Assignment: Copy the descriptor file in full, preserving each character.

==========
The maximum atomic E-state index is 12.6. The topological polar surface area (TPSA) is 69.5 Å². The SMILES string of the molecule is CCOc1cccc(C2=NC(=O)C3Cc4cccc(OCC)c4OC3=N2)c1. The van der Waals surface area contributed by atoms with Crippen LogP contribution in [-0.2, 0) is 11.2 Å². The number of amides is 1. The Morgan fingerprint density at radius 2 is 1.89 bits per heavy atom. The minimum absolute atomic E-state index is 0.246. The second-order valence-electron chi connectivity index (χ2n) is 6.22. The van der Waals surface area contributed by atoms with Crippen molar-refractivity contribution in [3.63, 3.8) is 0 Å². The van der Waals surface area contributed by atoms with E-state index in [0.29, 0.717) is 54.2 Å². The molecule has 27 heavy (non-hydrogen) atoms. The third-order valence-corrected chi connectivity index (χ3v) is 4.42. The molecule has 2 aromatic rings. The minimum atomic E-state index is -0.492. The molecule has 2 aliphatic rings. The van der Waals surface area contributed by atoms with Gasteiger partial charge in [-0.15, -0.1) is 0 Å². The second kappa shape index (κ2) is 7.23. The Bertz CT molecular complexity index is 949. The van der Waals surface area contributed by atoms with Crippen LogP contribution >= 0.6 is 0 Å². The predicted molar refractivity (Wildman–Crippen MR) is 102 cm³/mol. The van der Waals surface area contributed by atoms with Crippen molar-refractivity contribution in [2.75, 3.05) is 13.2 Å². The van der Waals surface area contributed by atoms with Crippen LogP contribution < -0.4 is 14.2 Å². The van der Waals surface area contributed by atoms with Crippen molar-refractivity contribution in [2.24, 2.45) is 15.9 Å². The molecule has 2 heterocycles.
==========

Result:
The maximum atomic E-state index is 12.6. The topological polar surface area (TPSA) is 69.5 Å². The SMILES string of the molecule is CCOc1cccc(C2=NC(=O)C3Cc4cccc(OCC)c4OC3=N2)c1. The van der Waals surface area contributed by atoms with Crippen LogP contribution in [-0.2, 0) is 11.2 Å². The number of amides is 1. The Morgan fingerprint density at radius 2 is 1.89 bits per heavy atom. The minimum absolute atomic E-state index is 0.246. The second-order valence-electron chi connectivity index (χ2n) is 6.22. The van der Waals surface area contributed by atoms with Crippen molar-refractivity contribution in [3.63, 3.8) is 0 Å². The van der Waals surface area contributed by atoms with E-state index in [0.29, 0.717) is 54.2 Å². The molecule has 27 heavy (non-hydrogen) atoms. The third-order valence-corrected chi connectivity index (χ3v) is 4.42. The molecule has 2 aromatic rings. The minimum atomic E-state index is -0.492. The molecule has 2 aliphatic rings. The van der Waals surface area contributed by atoms with Gasteiger partial charge in [-0.15, -0.1) is 0 Å². The second kappa shape index (κ2) is 7.23. The Bertz CT molecular complexity index is 949. The van der Waals surface area contributed by atoms with Crippen LogP contribution >= 0.6 is 0 Å². The predicted molar refractivity (Wildman–Crippen MR) is 102 cm³/mol. The van der Waals surface area contributed by atoms with Crippen molar-refractivity contribution in [2.75, 3.05) is 13.2 Å². The van der Waals surface area contributed by atoms with Crippen LogP contribution < -0.4 is 14.2 Å². The van der Waals surface area contributed by atoms with Crippen molar-refractivity contribution in [2.24, 2.45) is 15.9 Å². The molecule has 2 heterocycles.